WINSTON-SALEM, N.C. — The NCDOT website says the Winston-Salem Northern Beltway Project will cost about $1,068,000,000. It would create a loop around the city of Winston-Salem to relieve some traffic on U.S. 52.
It’s a project we’ve been hearing about for years and many property owners in the path of the plan have been aware of it since day one.
The Westmoreland family has lived on Old Belews Creek Road outside Winston-Salem for three generations. Darrell Westmoreland remembers when his parents built the barns on their property.
“I wasn’t much help but, you know, I was around it and climbing around,” said Darrell. “It was just amazing to see it, and then to think it’s all going to be gone and leveled for a highway.”
They say DOT workers began coming out to survey their land in 2005.
“We gave ‘em water and took care of ‘em just like they were friends, and then all of a sudden, whenever it comes to the showdown, it seems like nobody likes us anymore,” said Darrell’s father, Dan.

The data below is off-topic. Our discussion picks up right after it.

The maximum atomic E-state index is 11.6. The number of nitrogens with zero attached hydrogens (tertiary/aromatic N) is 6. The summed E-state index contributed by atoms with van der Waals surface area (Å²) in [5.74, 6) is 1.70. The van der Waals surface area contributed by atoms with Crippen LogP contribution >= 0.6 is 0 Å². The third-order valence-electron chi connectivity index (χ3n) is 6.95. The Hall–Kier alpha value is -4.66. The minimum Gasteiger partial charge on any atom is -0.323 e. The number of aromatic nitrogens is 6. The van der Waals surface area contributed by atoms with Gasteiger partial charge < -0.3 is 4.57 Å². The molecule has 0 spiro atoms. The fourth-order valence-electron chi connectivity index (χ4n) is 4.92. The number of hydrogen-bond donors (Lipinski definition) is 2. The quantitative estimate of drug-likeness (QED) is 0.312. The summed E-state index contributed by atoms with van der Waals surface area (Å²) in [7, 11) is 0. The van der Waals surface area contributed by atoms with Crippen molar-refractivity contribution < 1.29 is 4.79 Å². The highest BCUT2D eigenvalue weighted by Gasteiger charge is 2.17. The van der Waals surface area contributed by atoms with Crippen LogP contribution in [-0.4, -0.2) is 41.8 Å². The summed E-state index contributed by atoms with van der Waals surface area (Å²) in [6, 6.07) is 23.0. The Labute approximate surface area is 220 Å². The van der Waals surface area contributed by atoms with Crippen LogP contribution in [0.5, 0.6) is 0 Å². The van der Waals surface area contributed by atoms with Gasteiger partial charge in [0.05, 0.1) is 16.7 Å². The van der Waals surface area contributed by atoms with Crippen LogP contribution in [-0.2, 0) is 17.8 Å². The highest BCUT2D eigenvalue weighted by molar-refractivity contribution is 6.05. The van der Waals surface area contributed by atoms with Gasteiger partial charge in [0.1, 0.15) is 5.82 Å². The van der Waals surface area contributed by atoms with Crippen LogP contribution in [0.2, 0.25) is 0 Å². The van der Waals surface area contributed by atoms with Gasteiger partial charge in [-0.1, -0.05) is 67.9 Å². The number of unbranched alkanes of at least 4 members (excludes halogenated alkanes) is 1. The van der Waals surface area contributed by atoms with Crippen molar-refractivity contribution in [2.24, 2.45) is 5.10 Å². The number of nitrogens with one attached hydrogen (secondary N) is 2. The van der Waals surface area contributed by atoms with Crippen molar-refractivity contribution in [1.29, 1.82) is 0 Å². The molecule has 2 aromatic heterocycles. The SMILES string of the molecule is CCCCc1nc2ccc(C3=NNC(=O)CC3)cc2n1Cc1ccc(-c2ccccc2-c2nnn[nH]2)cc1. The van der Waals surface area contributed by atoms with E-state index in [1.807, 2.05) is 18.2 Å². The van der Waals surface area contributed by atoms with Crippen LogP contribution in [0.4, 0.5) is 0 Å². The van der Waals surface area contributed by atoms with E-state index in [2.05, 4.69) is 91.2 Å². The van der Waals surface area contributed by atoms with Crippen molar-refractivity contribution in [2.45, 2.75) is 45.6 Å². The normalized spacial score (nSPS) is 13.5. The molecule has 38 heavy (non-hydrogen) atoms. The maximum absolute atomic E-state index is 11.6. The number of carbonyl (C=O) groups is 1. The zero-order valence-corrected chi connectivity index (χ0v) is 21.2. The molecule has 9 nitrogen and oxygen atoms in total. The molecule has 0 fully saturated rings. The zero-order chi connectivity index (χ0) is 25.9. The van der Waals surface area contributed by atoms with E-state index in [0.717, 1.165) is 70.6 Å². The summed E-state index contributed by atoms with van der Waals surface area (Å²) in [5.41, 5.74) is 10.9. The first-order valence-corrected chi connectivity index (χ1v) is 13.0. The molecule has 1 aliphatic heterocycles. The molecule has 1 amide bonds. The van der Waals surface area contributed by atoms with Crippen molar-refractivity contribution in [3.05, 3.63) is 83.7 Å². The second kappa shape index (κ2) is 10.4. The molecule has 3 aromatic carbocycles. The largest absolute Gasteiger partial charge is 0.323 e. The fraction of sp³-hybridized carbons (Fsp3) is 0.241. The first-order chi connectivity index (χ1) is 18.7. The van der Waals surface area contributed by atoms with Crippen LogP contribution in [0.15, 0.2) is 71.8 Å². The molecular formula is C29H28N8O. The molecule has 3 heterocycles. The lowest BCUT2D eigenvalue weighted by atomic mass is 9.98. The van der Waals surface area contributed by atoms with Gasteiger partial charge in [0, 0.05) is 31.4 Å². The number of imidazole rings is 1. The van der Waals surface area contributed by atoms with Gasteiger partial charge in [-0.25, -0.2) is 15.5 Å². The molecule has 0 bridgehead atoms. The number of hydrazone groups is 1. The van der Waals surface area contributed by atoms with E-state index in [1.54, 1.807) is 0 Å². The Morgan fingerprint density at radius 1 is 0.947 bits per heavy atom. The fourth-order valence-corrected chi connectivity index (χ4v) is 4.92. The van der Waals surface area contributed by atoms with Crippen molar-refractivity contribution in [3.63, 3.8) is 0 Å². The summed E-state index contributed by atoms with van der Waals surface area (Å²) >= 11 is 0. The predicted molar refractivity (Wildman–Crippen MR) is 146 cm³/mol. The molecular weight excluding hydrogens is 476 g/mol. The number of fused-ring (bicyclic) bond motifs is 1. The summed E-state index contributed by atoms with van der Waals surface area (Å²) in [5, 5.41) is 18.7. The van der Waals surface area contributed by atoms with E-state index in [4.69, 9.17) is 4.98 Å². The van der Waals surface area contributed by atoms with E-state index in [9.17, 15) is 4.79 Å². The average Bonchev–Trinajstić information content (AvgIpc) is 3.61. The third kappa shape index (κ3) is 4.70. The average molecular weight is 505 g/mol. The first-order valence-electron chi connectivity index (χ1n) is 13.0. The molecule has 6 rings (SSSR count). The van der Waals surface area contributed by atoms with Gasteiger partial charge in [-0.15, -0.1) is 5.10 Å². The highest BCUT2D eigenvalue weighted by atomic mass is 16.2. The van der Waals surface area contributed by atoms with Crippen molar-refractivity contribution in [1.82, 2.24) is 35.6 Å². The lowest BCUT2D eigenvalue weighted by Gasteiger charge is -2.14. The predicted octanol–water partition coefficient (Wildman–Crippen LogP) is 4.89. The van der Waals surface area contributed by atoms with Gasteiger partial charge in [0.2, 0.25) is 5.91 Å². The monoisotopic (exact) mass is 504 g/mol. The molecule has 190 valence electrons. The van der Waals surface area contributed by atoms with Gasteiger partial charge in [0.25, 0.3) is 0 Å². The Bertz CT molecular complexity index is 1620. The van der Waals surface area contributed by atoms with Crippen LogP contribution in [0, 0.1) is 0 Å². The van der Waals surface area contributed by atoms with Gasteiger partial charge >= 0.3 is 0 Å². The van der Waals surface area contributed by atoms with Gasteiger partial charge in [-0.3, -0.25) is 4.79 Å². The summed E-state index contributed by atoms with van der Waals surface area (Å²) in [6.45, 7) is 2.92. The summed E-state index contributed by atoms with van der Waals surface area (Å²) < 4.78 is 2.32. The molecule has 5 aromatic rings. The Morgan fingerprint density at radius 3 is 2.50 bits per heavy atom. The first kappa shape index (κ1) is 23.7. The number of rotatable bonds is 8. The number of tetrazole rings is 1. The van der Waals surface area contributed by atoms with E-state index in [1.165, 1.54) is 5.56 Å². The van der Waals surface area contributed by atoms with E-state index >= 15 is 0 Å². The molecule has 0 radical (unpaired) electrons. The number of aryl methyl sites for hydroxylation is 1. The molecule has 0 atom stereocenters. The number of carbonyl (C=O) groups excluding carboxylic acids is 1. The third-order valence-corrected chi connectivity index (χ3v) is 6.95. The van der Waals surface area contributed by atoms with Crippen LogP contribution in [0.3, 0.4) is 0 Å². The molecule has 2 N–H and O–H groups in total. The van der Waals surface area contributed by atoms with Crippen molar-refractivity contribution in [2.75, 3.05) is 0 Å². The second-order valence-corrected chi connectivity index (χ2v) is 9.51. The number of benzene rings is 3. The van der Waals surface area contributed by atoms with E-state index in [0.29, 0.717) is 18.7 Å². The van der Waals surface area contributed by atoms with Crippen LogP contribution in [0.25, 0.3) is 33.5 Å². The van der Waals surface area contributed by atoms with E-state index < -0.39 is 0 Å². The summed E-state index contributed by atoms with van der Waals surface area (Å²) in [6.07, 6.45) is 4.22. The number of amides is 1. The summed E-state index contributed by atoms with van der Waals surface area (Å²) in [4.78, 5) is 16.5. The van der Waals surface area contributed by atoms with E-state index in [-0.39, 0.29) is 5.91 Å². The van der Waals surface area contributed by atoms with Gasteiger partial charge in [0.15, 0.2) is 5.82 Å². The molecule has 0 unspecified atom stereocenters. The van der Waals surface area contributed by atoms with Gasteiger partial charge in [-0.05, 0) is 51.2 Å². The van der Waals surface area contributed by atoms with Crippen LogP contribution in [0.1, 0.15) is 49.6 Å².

Dan is 72 years old. He has lived on the property for his entire life.
Dan says on May 29, they received a letter from the DOT saying they had 30 days to vacate their property. Anything that is left on their land will become property of the DOT.
The family says they have over 50 years of items which need to be moved. They say their land is a working farm, with crops to be made, as well as animals and equipment to be moved. The family says they purchased another farm in 2008, but say 30 days is not enough time to move everything to the new property.
“It’ll just be starting over. At my age it’s not fun to start over doing anything,” said Dan.
The family says a private company hired by the DOT made them an offer on their property, but it was much lower than they believe it is worth.
The family then hired a lawyer to try to get them more money and time.
FOX8 contacted the project engineer, who told us they’re not involved in the acquisition process. Officials say they normally try to work with property owners who need more time to move, but there is not a lot of leeway in this situation, because the project is set to begin in October.
“It’s just kind of like a dream,” said Dan. “You just wish it would go away. But it’s not.”